Polish President Andrzej Duda has signed into law new rules that will limit the return of property seized in Warsaw during the communist era to its original owners. The new law concerns property which was seized in October 1945 under the so-called Bierut Decree, named after the former Polish communist leader Bolesław Bierut.
An estimated 20,000-24,000 private buildings were taken from their owners, in practice without any compensation.
Since the fall of communism in Poland in 1989 it has been possible to submit claims for the return of such confiscated property.
Under the new law, Warsaw authorities will be able to refuse the return of land if it is now being used for a public purpose, such as a school. Claims to buildings which were more than 66% destroyed after World War II can also be refused.
Warsaw Mayor Hanna Gronkiewicz-Waltz commented: “On behalf of Warsaw I would like to thank the president for signing this restitution Act.”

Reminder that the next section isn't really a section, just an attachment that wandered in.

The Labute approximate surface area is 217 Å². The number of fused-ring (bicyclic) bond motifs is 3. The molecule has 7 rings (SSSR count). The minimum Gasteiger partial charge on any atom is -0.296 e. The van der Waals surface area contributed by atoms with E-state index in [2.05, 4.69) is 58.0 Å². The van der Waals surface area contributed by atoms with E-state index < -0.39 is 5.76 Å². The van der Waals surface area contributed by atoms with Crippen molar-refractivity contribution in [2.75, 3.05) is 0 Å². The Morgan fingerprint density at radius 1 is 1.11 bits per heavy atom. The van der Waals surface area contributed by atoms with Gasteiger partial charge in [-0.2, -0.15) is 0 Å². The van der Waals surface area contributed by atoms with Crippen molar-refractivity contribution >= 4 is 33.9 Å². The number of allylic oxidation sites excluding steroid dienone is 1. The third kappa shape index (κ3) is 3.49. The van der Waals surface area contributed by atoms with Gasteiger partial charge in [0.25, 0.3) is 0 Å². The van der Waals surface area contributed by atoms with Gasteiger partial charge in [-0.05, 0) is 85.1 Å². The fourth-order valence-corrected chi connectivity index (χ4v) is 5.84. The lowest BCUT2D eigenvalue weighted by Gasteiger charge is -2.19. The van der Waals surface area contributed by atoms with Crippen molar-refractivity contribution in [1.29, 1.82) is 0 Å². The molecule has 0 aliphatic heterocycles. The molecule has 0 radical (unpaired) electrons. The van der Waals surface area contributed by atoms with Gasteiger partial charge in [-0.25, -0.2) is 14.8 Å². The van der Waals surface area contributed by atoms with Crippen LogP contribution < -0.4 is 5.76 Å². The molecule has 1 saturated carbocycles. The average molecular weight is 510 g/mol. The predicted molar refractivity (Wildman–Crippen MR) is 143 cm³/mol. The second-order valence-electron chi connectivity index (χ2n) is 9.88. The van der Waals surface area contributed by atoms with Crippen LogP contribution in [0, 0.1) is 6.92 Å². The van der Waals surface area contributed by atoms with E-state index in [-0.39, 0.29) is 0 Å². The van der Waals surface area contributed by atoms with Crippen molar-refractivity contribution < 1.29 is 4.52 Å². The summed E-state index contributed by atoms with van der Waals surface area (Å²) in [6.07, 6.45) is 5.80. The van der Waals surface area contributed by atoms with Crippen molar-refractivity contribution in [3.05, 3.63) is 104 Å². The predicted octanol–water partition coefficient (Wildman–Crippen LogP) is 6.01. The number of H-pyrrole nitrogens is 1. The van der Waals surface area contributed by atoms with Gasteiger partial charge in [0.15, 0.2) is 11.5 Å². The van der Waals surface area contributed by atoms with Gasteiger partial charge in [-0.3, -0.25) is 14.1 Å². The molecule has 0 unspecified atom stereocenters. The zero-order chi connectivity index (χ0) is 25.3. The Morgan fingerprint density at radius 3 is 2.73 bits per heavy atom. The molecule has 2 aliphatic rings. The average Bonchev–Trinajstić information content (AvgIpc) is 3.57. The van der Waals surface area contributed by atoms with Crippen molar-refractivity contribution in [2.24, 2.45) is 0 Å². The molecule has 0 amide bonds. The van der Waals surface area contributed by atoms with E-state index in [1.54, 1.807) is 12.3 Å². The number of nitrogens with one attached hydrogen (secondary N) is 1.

Her spokeswoman Agnieszka Kłąb added: “This is very good news; the legislation will, as soon as it comes into force, enable us to protect public land and buildings, including schools and nurseries, from claims.”
Although the legislation was passed by the previous parliament last year, the then-President Bronisław Komorowski sent it to the Constitutional Tribunal in August 2015.
The Tribunal has since ruled that the legislation is constitutional.
Since 2003 Warsaw has returned almost 2,500 properties to former owners or their descendants. It is thought that there are currently 2,600 ongoing legal claims.
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